Wind Quintet No.2

Composer: Jean Françaix (b. 1912 - d. 1997)
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Composer: Jean Françaix (b. 1912 - d. 1997)

Performance date: 28/06/2022

Venue: St. Brendan’s Church

Composition Year: 1987

Duration: 00:20:23

Recording Engineer: Simon Cullen, Ergodos

Instrumentation: fl, ob, cl, bn, hn

Instrumentation Category:Wind Quintet

Artists: Orsino Ensemble (Adam Walker [flute], Emmanuel Laville [oboe], Matt Hunt [clarinet], Alec Frank-Gemmill [horn] Bram van Sambeek [bassoon]) - [Wind Quintet]

Jean Francaix [1912-1997]

Wind Quintet No.2 [1987]

1. Lento. Allegro

2. Scherzando

3. Ohne Tempobezeichnung

4. Allegrissimo

I was somewhat nervous when the Aulos Wind Quintet asked me for a second quintet. Could I do it again? After all, being 75 is not the same as being 40.

–Jean Francaix

True as this may be, Francaix’s Second Wind Quintet is as delightful and charming as the first Quintet, and indeed the Wind Quartet, his first piece for a wind ensemble written when he was twenty-two. The first movement of the Second Quintet, moving into the second section, displays an energy and franticness that certainly shows the Aulos Wind Quintet were justified in expecting another feat of compositional excellence. Like his previous compositions for wind ensembles, this quintet is a masterpiece of virtuosity and joy.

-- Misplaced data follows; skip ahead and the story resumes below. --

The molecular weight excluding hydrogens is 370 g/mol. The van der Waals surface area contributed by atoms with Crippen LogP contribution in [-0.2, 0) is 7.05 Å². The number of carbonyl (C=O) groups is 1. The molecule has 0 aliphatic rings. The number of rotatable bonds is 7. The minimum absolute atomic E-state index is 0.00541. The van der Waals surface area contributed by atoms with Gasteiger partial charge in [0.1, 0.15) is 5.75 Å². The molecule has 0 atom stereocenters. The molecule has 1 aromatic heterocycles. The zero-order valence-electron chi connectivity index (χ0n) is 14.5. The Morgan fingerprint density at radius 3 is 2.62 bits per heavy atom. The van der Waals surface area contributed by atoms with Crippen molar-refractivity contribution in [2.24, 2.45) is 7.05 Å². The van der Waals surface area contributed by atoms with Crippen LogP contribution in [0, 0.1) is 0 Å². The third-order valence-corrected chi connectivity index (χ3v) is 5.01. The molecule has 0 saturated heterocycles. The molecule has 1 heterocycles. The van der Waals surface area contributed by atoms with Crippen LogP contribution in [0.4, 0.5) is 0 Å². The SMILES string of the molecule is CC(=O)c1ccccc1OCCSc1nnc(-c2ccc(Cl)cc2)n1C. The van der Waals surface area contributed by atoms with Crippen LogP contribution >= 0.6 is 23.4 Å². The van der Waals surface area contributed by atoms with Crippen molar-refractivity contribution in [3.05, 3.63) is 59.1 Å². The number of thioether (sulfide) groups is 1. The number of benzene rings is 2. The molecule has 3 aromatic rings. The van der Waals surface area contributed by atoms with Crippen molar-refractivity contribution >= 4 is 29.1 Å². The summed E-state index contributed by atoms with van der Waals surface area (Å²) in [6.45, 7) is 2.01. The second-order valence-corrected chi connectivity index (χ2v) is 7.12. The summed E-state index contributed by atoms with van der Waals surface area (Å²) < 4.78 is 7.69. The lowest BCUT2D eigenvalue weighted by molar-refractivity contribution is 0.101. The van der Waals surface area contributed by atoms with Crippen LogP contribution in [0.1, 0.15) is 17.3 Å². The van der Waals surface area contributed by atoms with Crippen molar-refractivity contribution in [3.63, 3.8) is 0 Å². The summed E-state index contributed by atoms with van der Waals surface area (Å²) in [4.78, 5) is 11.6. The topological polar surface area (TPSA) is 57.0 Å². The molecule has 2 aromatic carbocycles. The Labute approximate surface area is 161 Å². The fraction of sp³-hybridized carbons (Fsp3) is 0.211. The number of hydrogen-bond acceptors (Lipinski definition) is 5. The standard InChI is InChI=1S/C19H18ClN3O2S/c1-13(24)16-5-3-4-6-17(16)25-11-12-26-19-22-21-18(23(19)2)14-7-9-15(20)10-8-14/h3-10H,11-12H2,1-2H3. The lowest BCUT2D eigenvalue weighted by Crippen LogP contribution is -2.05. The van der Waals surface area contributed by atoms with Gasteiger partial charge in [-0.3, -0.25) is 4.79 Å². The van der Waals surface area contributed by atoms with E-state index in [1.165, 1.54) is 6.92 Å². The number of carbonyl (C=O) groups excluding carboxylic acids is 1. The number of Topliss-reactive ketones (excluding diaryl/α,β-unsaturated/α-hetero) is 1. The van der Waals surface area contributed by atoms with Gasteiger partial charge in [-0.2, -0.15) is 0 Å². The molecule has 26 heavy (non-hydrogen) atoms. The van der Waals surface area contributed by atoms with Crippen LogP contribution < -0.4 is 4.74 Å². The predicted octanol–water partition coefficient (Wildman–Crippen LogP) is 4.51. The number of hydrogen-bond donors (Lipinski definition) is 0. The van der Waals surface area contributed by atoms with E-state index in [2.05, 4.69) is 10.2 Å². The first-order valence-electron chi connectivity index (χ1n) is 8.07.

The opening begins with a rich, highly textured sound, melody upon counter melody, yet delicate and intricate, perfect music for a summer’s day. The second half of the first movement is quick-paced, filled with movement at all levels of the instrumentation, a whirlwind of sound and kinetic energy. The second movement exhibits more contrast between rhythms, melodies and tones from the different instruments. The mood is one of bustle, the music moving forward, until we come to a melody that sounds almost lazy in contrast, the indolent melody constantly being interrupted by faster, more energetic passages. The third movement opens tentatively, an exquisite melody is the main subject, coming forward again and again, soaring above the accompanying parts. The final movement couldn’t be a greater contrast, not only quick paced, but mischievous and witty, requiring extraordinary dexterity from the musicians. The pace changes, led by the horn while the higher register instruments keep the pace alive, fluttering beneath the horn’s sonorous notes, although the sense of being propelled forward returns as the music intensifies and ends in a final flourish.

However old, Francaix never lost his ability to create music with a youthful lightness and energy. The conversational character of the melodies, and how the different parts interweave are an unfailing source of delight to audiences and performers, and one must assume for the composer himself. And if it’s true that you are only as young as you feel, listeners could be forgiven for thinking that Francaix was a carefree twenty-two year old his whole life.

Helen Dawson